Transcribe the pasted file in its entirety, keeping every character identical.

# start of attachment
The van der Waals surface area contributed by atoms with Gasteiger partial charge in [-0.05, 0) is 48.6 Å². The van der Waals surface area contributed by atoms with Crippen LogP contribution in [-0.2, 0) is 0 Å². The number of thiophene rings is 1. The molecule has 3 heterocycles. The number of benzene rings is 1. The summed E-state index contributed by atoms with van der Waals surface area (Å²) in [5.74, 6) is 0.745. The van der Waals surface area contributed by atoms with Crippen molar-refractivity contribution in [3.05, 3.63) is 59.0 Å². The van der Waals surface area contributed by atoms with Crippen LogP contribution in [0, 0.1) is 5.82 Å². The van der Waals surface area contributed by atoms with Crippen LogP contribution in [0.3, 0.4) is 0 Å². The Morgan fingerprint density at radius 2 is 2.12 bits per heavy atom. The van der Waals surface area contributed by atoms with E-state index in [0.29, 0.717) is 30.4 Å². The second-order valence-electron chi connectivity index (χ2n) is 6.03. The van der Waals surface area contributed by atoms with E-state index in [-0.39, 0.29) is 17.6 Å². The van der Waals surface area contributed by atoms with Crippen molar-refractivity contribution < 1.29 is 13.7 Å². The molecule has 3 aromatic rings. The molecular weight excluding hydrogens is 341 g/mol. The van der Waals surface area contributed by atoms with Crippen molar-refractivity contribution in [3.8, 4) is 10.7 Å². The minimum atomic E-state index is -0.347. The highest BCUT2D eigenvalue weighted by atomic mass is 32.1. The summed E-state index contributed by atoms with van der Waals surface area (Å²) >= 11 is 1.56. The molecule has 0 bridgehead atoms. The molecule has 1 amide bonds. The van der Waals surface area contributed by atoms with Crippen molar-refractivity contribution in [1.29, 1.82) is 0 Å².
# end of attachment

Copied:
The van der Waals surface area contributed by atoms with Gasteiger partial charge in [-0.05, 0) is 48.6 Å². The van der Waals surface area contributed by atoms with Crippen LogP contribution in [-0.2, 0) is 0 Å². The number of thiophene rings is 1. The molecule has 3 heterocycles. The number of benzene rings is 1. The summed E-state index contributed by atoms with van der Waals surface area (Å²) in [5.74, 6) is 0.745. The van der Waals surface area contributed by atoms with Crippen molar-refractivity contribution in [3.05, 3.63) is 59.0 Å². The van der Waals surface area contributed by atoms with Crippen LogP contribution in [0, 0.1) is 5.82 Å². The van der Waals surface area contributed by atoms with Crippen LogP contribution in [0.3, 0.4) is 0 Å². The Morgan fingerprint density at radius 2 is 2.12 bits per heavy atom. The van der Waals surface area contributed by atoms with E-state index in [0.29, 0.717) is 30.4 Å². The second-order valence-electron chi connectivity index (χ2n) is 6.03. The van der Waals surface area contributed by atoms with E-state index in [-0.39, 0.29) is 17.6 Å². The van der Waals surface area contributed by atoms with Crippen molar-refractivity contribution < 1.29 is 13.7 Å². The molecule has 3 aromatic rings. The molecular weight excluding hydrogens is 341 g/mol. The van der Waals surface area contributed by atoms with Crippen molar-refractivity contribution in [3.8, 4) is 10.7 Å². The minimum atomic E-state index is -0.347. The highest BCUT2D eigenvalue weighted by atomic mass is 32.1. The summed E-state index contributed by atoms with van der Waals surface area (Å²) >= 11 is 1.56. The molecule has 0 bridgehead atoms. The molecule has 1 amide bonds. The van der Waals surface area contributed by atoms with Crippen molar-refractivity contribution in [1.29, 1.82) is 0 Å².